The BulletinJune 11, 2024

Foreign affairs and Fieldays top of the political agenda


Christopher Luxon prepares to walk the diplomatic tightrope, writes Stewart Sowman-Lund in this extract from The Bulletin. To receive The Bulletin in full each weekday, sign up here.

A visit at home, and a trip abroad

For all the government’s talk of focusing on key areas like health and education, one of the areas it has undoubtedly emphasised so far is foreign affairs. The prime minister has repeatedly described Winston Peters’ tenure as foreign minister “exceptional”, saying yesterday Peters has travelled abroad more in the first six months than his Labour predecessor Nanaia Mahuta did in three years (Covid MIQ undoubtedly made travel trickier for at least some of her tenure). This week Peters is again abroad, visiting South East Asia, while Luxon is preparing for a trip to Japan next week. Later this week, he’ll welcome one of China’s most senior representatives – premier Li Qiang – to the country for a bilateral meeting along with events in both Wellington and Auckland.

The China tightrope

At his post-cabinet press conference yesterday, Luxon said the visit by Li was an opportunity to discuss areas of “shared interest” between New Zealand and China. “Our relationship is significant, complex, and resilient,” Luxon said. The Herald’s Thomas Coughlan this morning notes that this is first visit by a Chinese premier to New Zealand in seven years, and Li will face a “very different agenda” to his predecessor – including a government propped up by “two parties that have taken hawkish positions on issues close to China’s heart”. Acknowledging the consistent tightrope walked by prime ministers of all stripes, Luxon said yesterday he would bring up China’s human rights record during the bilateral engagement. “I’ll be raising all areas of difference we have with China,” he said.

The prime minister hasn’t visited China yet, though trade minister Todd McClay has. Nevertheless, the challenges facing the current administration remain similar to those faced by Chris Hipkins when he visited the country last year. The Spinoff’s Toby Manhire wrote about Hipkins’ China challenge last year, and the parallels are clear, with trade and Aukus both on the agenda this week much like they were in 2023. The South China Morning Post has focused on New Zealand’s position on Aukus in its report on Li’s visit. Luxon said he hoped to visit China early next year (if he gets an invite).

Asia a key target for the coalition

Writing for Newsroom after Luxon’s recent visit to South East Asia, Laura Walters said it was a deliberate tactic of the government to intensely focus on foreign affairs. The prime minister told Walters: “We want to be at the table; we have a lot to offer the world. We stand up for some great values… We never want to be brushed off or not relevant.” Luxon has repeatedly, including yesterday, described his government’s foreign policy approach as a “reset”. In an interview with Sky News’s Jack Nyhof last month, Luxon said the Indo-Pacific was where New Zealand’s national interests are “best met”. Perhaps one obvious point of difference between the current and former government’s approach to foreign diplomacy comes in the minister charged with leading it. This 2021 Newsroom report described Mahuta’s approach as focusing on “people, not nations”, while in a long form profile in The Post after last year’s election, the former minister told Thomas Manch that “culture matters”. The Spinoff’s Madeleine Chapman was part of the media delegation to China with Hipkins last year and described how the inclusion of culture via award-winning kapa haka outshone the prime minister. There’s little suggestion the current government views international relations through that same lens. “We’re not going to get rich buying things off one another,” said Luxon on his Instagram last night. “We need to go out there in the world and trade with other countries.”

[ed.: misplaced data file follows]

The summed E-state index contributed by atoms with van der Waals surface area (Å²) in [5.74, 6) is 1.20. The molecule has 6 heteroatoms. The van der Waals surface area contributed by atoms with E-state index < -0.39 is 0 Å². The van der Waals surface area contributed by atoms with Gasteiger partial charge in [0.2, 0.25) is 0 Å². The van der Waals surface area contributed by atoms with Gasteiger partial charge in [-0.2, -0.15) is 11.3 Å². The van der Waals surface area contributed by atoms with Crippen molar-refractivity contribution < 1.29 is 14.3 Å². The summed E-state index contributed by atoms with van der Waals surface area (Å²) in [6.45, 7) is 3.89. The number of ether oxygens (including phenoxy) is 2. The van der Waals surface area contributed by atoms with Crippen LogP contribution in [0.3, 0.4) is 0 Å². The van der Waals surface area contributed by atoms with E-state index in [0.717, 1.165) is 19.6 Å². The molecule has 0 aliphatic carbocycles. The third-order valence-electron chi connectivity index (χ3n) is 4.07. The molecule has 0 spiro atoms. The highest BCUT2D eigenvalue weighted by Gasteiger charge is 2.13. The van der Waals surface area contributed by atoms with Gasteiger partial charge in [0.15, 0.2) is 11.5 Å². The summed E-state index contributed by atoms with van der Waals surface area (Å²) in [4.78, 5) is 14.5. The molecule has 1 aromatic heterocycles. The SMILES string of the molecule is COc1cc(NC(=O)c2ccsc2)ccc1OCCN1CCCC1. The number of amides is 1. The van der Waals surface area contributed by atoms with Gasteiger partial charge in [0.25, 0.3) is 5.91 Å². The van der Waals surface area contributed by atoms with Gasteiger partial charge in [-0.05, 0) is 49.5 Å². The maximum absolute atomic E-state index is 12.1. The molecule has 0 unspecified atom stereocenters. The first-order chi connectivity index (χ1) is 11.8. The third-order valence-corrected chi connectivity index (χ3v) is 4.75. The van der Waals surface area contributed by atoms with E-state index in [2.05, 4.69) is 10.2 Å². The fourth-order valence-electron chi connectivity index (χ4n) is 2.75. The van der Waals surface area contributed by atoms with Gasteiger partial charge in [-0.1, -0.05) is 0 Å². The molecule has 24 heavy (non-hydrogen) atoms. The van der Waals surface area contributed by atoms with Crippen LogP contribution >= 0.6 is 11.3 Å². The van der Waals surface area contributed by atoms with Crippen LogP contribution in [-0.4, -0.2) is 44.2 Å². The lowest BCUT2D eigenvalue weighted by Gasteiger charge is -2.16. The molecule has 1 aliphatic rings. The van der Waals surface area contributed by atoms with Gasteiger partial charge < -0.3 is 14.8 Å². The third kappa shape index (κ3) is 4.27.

Closer to home, Fieldays

The other big F on the agenda this week is Fieldays, the annual agricultural showcase that routinely attracts a large number of MPs from across the spectrum. This year will be no different, and Luxon will somehow find time to visit Mystery Creek in the same week he’s parading premier Li around the North Island.

But much like his government’s “reset” in foreign affairs, Luxon has long pitched himself as a friend to the farming community. At Fieldays last year, Luxon (then opposition leader) told me farmers were “the backbone of the New Zealand economy”. And, in what may foreshadow his visit this week, he said: “the answer is not to go cull herds and destroy farming because in doing that we make global greenhouse gas emissions no better and we certainly make New Zealand infinitely poorer.” According to BusinessDesk, the government is poised to reveal its finalised policy on keeping agriculture out of the Emissions Trading Scheme at Fieldays.

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